Feeds

Google clamps down on rogue Chrome plugins and extensions

There's now just one store and Netscape plugins aren't invited

Build a business case: developing custom apps

Updated Google is tightening security on its Chrome web browser by making it harder to install plugins and extensions that could contain malicious code.

The web ad-slinger said in a blog post on Tuesday that it has begun strictly enforcing a policy, first announced in November, that Chrome extensions can only be installed from Google's online store.

The idea is that by mandating a single source for browser extensions, malicious websites won't be able to inject malware into users' browsers by silently installing rogue extensions.

"With this change, extensions that were previously installed may be automatically disabled and cannot be re-enabled or re-installed until they're hosted in the Chrome Web Store," Chrome engineering director Eric Kay wrote.

In addition, the Chocolate Factory announced on Tuesday that it is furthering its plan to shut down plugins that use the somewhat-archaic Netscape Plugin Application Programming Interface (NPAPI) – which, incidentally, is the interface that most every other browser, with the exception of Internet Explorer, still supports.

"NPAPI is being phased out. Consider using alternatives," reads a Chrome help website. "NPAPI is a really big hammer that should only be used when no other approach will work."

Google has been pushing its own plugin interface called "Pepper", or PPAPI, which it claims is superior to the old standard. But no other browser maker seems willing to follow its lead in this area, with Mozilla, in particular, saying it is "not interested in or working on Pepper at this time."

That hasn't stopped Google from venturing out on its lonesome, however. NPAPI support has already been dropped from versions of Chrome for Linux, and for the upcoming Chrome version 37, Google says it will roll out a new UI that makes it harder for websites to run NPAPI plugins on all operating systems.

What's more, beginning on Tuesday, NPAPI-based extensions will no longer appear on the Chrome Web Store's homepage, search results, or category pages. The only way to install such extensions will be via a direct link to the appropriate page in Google's store.

"Most use cases that previously required NPAPI are now supported by JavaScript-based open web technologies," Google engineer Justin Schuh wrote in a blog post. "For applications that need low-level APIs, threads, and machine-optimized code, Native Client offers the ability to run sandboxed native code in Chrome."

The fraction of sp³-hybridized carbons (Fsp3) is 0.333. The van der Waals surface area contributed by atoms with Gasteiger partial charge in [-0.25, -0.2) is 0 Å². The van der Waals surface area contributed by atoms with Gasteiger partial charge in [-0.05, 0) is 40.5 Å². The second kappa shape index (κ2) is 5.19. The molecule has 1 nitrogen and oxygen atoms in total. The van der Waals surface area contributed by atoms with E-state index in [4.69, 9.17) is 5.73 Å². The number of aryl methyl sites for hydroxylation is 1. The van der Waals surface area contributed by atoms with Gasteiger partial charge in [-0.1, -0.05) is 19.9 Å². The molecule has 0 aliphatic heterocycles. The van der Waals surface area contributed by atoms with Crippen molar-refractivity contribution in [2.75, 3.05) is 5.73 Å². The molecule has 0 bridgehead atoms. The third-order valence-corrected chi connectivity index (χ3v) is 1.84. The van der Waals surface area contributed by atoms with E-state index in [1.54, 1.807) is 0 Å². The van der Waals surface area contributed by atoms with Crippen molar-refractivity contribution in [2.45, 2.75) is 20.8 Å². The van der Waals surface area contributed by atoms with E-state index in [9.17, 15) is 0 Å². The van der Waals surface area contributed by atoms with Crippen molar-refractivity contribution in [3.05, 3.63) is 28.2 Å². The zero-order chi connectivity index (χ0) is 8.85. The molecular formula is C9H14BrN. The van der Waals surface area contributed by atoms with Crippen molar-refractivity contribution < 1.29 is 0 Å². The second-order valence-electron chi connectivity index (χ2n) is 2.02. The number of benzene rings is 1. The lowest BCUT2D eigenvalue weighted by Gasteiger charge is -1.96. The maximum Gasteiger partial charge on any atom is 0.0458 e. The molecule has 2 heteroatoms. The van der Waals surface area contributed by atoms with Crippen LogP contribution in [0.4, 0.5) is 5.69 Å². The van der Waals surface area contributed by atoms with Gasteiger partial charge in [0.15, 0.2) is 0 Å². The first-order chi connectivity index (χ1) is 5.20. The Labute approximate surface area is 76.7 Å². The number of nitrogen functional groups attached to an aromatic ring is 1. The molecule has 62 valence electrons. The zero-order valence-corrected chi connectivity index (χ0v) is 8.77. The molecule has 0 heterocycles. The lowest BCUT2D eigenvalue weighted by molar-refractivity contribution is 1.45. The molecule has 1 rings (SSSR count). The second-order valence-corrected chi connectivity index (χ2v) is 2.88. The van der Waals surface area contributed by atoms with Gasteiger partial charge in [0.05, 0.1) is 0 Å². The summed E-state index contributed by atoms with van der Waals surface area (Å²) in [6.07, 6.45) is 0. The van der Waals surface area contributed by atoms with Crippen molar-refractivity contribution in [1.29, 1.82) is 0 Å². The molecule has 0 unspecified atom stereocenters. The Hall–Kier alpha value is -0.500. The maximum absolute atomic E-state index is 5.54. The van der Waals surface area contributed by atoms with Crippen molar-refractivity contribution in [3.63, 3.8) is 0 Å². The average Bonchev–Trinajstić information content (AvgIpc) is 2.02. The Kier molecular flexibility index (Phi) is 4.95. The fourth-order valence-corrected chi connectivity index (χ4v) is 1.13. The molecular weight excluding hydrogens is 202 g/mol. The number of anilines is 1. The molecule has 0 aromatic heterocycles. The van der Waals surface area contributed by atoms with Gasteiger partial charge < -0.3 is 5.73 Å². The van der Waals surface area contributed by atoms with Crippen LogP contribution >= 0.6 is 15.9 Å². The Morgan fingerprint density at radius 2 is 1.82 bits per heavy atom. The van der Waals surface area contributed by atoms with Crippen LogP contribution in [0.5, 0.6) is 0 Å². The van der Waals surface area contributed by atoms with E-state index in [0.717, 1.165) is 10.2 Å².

The trouble is, no other browser maker seems willing to take up Native Client (aka NaCl – salt, as the companion to Pepper), either. Microsoft parted ways with NPAPI years ago, choosing to let developers extend its browser only via its own, proprietary ActiveX technology. Mozilla, on the other hand, has proffered Asm.js as the way to wring performance out of client-side web code, although it isn't planning to drop NPAPI, either.

Nonetheless, Google has said that users can expect support for NPAPI to be removed from Chrome in a future version, "probably by the end of 2014." At that point, anyone who relies on old-school plugins for their web apps will need to migrate to Konqueror, Opera, Safari, or a Mozilla browser like Firefox or SeaMonkey.  ®

Update

Thanks to a reader for pointing out that Opera does now support Google's PPAPI plugin format, and as of last Wednesday even prefers them. "There are not many PPAPI plug-ins out yet, but they should start to show up soon," the company's blog post hopefully states, though Opera hasn't said whether it intends to phase out NPAPI support, as Google plans to do.

Build a business case: developing custom apps

More from The Register

next story
KDE releases ice-cream coloured Plasma 5 just in time for summer
Melty but refreshing - popular rival to Mint's Cinnamon's still a work in progress
Leaked Windows Phone 8.1 Update specs tease details of Nokia's next mobes
New screen sizes, dual SIMs, voice over LTE, and more
Secure microkernel that uses maths to be 'bug free' goes open source
Hacker-repelling, drone-protecting code will soon be yours to tweak as you see fit
Mozilla keeps its Beard, hopes anti-gay marriage troubles are now over
Plenty on new CEO's todo list – starting with Firefox's slipping grasp
Apple: We'll unleash OS X Yosemite beta on the MASSES on 24 July
Starting today, regular fanbois will be guinea pigs, it tells Reg
HIDDEN packet sniffer spy tech in MILLIONS of iPhones, iPads – expert
Don't panic though – Apple's backdoor is not wide open to all, guru tells us
Another day, another Firefox: Version 31 is upon us ALREADY
Web devs, Mozilla really wants you to like this one
prev story

Whitepapers

Implementing global e-invoicing with guaranteed legal certainty
Explaining the role local tax compliance plays in successful supply chain management and e-business and how leading global brands are addressing this.
Consolidation: The Foundation for IT Business Transformation
In this whitepaper learn how effective consolidation of IT and business resources can enable multiple, meaningful business benefits.
Backing up Big Data
Solving backup challenges and “protect everything from everywhere,” as we move into the era of big data management and the adoption of BYOD.
Boost IT visibility and business value
How building a great service catalog relieves pressure points and demonstrates the value of IT service management.
Why and how to choose the right cloud vendor
The benefits of cloud-based storage in your processes. Eliminate onsite, disk-based backup and archiving in favor of cloud-based data protection.